Are you satisfied that you can now get the garden turfed, paying for it yourself, (and perhaps recovering the cost) and that it will not die?
Under the Sale of Goods Act which applied prior to October 2015 goods (house and turf) have to be of satisfactory quality and fit for purpose. This is clearly not satisfactory quality but the applicable period is only a 12 month period and in your case it appears that the was a longer warranty in respect of the grass provided presumably by the supplier of the grass for 2 years.
However neither the statutory 12 month period or the retailer 2 period apply in respect of replacements. It is the overall period which is relevant.
However goods (the lawn) have to be free from manufacturing defects (which would include the subsoil below the turf and the turf itself) for a period of 6 years. After 2 ½ years it would be for you to prove that the defect in the ground or the grass existed at the time of manufacture (when it was all put together and laid). That would come down to whatever evidence you are able to get from the new supplier as to why the old grass died and the new grass has not. Before you rush off to court to claim the cost every turfing, you need to make sure that your new grass is going to last as long as grass normally lasts.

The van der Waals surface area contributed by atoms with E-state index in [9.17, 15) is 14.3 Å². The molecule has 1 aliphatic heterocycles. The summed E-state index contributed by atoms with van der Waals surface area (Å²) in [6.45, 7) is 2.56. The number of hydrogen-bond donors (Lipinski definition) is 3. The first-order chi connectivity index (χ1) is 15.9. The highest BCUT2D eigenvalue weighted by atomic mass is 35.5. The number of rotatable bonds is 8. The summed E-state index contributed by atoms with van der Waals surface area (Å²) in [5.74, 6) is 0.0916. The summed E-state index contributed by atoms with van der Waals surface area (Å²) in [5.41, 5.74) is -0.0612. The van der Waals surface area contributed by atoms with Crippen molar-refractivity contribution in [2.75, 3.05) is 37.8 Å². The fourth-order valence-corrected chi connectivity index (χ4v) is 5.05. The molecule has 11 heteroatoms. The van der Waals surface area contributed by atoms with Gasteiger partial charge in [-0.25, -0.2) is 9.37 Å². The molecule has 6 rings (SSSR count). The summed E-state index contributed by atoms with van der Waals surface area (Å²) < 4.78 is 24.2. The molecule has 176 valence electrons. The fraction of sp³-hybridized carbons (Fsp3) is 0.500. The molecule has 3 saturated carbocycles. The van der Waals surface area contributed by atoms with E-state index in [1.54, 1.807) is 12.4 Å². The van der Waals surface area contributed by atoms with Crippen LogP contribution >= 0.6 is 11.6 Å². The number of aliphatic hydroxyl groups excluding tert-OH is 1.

More importantly, you are going to need some written evidence from turf suppliers (the more the better) which says exactly why all the previous grass has died and what work is necessary and has been necessary to put it right.
It would be small claim court claim.
Can I clarify anything for you?
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